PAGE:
Question

There’s a neighbor who’s my bishop and has influenced me greatly in my life. How do I make sure my feelings of love for him don’t end up changing to an inappropriate love, as we are both married to others? Would it be considered “coveting my neighbor’s spouse” or lusting after him if I looked forward to seeing him, or talking with him? Even if it’s more than I would other neighbors?

In analyzing my feelings, I feel in ways if he were replaced with a Book of Mormon character, whom I have come to love, it would be the similar feelings, as I would look forward to talk to or see them each opportunity I got as well, but hope in the process it’s not crossing the line in any way.

I have feelings of love, gratitude, and appreciation, and don’t feel there’s any romantic interest by any means, although I do think he is attractive looking. He’s really impacted my life for the better and I want to make sure it’s not me just obsessing over this or being too extreme.

How can I make sure I don’t end up emotionally getting attached to a point that would be damaging to my own marriage or committing adultery in my heart?

I desire to be chaste and hope my feelings for him are pure and have no intention of seeking an inappropriate relationship. I wondered if another perspective on the situation may shed light on if others think it may seem inappropriate and wrong, or not.

Answer

While it’s wise to carefully assess your thoughts and behaviors around emotionally close relationships, it’s also possible to take this analysis too far and create unnecessary angst and suffering. You’re protective of your marriage, but you also need to make sure you’re protecting your mental health. Let’s talk about how to approach this in a healthy and balanced way.

It’s totally normal to feel a strong mix of emotions for those who have blessed our lives in profound ways. The love and gratitude you feel for him is a healthy response that demonstrates your appreciation for his influence. You shared that you aren’t romanticizing this relationship, even though you can appreciate him as an attractive person. It’s also totally normal to have chemistry and connection with someone but not others. Just because he’s one of a group of neighbors doesn’t mean you need to feel equally toward all of them.

Here are some questions you can ask yourself to keep yourself in check with this relationship:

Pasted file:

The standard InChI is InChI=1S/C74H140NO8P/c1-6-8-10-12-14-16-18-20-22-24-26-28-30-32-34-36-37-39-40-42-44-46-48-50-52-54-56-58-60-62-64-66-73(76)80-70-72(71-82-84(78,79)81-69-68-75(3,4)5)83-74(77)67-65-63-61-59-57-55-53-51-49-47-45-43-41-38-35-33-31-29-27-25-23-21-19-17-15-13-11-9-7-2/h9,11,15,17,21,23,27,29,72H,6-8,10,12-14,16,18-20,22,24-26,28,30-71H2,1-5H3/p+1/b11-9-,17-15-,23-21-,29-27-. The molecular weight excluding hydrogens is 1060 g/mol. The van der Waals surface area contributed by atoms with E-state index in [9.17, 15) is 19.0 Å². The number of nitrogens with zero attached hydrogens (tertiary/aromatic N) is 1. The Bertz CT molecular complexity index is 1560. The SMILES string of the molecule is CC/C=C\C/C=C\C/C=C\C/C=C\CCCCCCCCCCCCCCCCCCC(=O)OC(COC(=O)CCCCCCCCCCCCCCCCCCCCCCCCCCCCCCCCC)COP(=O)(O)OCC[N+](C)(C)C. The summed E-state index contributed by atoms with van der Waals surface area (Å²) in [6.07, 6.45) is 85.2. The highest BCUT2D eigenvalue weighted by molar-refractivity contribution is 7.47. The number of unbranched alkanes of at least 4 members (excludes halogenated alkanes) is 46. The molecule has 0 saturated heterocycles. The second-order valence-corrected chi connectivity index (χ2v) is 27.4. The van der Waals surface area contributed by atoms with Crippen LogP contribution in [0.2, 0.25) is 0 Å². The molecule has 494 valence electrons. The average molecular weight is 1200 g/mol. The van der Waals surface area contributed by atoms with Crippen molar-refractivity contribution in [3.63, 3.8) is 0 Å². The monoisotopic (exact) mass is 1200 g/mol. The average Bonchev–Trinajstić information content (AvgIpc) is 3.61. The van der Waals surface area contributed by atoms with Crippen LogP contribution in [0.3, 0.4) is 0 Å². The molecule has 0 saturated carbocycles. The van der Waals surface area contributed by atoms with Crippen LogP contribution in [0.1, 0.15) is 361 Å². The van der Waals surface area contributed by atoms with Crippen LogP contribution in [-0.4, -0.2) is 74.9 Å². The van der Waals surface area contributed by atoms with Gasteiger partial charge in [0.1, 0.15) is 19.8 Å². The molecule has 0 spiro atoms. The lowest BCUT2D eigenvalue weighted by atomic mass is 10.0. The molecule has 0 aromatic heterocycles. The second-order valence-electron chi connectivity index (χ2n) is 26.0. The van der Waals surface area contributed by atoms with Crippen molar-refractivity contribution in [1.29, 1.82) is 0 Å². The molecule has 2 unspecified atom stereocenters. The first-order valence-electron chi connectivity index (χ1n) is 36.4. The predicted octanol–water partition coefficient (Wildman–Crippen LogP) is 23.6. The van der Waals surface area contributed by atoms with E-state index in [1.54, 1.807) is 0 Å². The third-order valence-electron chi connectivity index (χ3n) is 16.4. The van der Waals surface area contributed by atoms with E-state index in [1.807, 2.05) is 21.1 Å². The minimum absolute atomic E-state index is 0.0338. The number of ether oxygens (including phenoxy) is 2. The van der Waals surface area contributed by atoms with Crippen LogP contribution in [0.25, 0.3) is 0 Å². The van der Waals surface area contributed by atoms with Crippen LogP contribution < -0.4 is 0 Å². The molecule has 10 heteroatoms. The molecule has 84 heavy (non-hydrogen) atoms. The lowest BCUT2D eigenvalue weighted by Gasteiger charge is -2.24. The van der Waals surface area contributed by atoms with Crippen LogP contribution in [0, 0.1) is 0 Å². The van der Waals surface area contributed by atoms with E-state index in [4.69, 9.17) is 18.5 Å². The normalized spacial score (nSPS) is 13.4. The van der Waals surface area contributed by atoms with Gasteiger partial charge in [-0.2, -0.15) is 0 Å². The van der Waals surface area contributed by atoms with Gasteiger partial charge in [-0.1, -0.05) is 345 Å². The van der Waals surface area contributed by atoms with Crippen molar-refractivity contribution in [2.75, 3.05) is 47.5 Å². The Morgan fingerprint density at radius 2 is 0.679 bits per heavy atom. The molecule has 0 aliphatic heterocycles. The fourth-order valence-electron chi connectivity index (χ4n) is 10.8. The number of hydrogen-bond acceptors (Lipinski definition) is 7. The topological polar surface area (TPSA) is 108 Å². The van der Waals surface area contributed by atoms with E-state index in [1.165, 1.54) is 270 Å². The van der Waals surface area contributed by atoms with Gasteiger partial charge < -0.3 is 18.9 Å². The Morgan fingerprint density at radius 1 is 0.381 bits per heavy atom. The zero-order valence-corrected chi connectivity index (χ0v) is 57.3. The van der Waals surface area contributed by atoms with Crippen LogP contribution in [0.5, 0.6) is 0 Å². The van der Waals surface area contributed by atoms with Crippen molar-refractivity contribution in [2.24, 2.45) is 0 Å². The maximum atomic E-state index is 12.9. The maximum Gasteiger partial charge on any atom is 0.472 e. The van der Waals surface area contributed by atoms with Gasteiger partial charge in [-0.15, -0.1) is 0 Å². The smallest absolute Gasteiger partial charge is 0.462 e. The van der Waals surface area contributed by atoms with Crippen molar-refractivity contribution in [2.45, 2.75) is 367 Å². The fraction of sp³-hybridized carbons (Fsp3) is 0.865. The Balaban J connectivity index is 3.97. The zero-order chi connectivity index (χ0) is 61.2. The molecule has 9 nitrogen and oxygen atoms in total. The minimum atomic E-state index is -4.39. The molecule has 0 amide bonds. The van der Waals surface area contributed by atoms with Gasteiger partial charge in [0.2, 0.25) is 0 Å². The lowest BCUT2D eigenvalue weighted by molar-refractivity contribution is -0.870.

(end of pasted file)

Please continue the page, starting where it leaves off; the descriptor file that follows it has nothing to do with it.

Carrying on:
• Do you conceal your deep affection for this man from you husband? Are you nervous to share this with your husband?
  • Do you go out of your way to spend time alone with this man or single him out when you’re in a group?
  • Are you preoccupying about how you present yourself when you’re around him? Are you going out of your way to draw his attention to you?
  • Have you shared things with him that you haven’t shared with your husband?
  • Are you comparing him to your husband? Are you fixating on his strengths and comparing them to your husband’s weaknesses?
  • Do you preoccupy about and anticipate interactions with him?
  • Are you critical of his wife and compare yourself to her?

If you answered “yes” to any of the questions above, then it’s important to make the necessary adjustments. However, if you haven’t allowed yourself to progress down that slippery slope, then just stay aware of that boundary. If he’s someone you respect and enjoy talking to, there’s nothing wrong with that. Life is full of inspirational and interesting people who enrich our lives. One of the best ways to keep yourself in check with a relationship like this is to make sure to keep him a friend of your marriage by including your husband. The late Shirley Glass, a prominent researcher on affairs, found that familiarity, proximity, and poor boundaries were the biggest contributors to unplanned affairs. 

I also noticed that you wondered if you were obsessing too much about this situation. That could also be the case. Have you heard of the condition called “scrupulosity?” It’s a form of Obsessive Compulsive Disorder and involves religious and moral obsessions. According to the International OCD Foundation, these are some common symptoms of scrupulosity[i]:

Excessive concerns about:

  • Blasphemy
  • Having committed a sin
  • Behaving morally
  • Purity
  • Going to hell
  • Death
  • A loss of impulse control

While I can’t diagnose your condition in a relationship column, if you are concerned about having this condition, I do recommend you seek professional help from someone who specializes in treating anxiety disorders. There are effective treatments for scrupulosity that can help you avoid the crippling belief that you’re constantly crossing lines when, in fact, you’re acting appropriately.

Speak candidly with your husband about this response to your question and allow him to share his observations and input with you. Work together to seek the best solution to your dilemma so you can not only protect your marriage, but also find the relief from the emotional turmoil you’re experiencing.

Geoff will answer a new family and relationship question every Friday. You can email your question to him at [email protected]  

Download Geoff’s FREE guide to help you quickly end arguments with your spouse: https://www.geoffsteurer.com/3-steps-to-end-your-marriage-argument

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About the Author

Geoff Steurer is a licensed marriage and family therapist in private practice in St. George, Utah. He is the co-author of “Love You, Hate the Porn: Healing a Relationship Damaged by Virtual Infidelity”, host of the podcast, “From Crisis to Connection”, and creates online relationship courses. He earned degrees from Brigham Young University and Auburn University. He is married to Jody Young Steurer and they are the parents of four children.


[i] https://iocdf.org/wp-content/uploads/2014/10/IOCDF-Scrupulosity-Fact-Sheet.pdf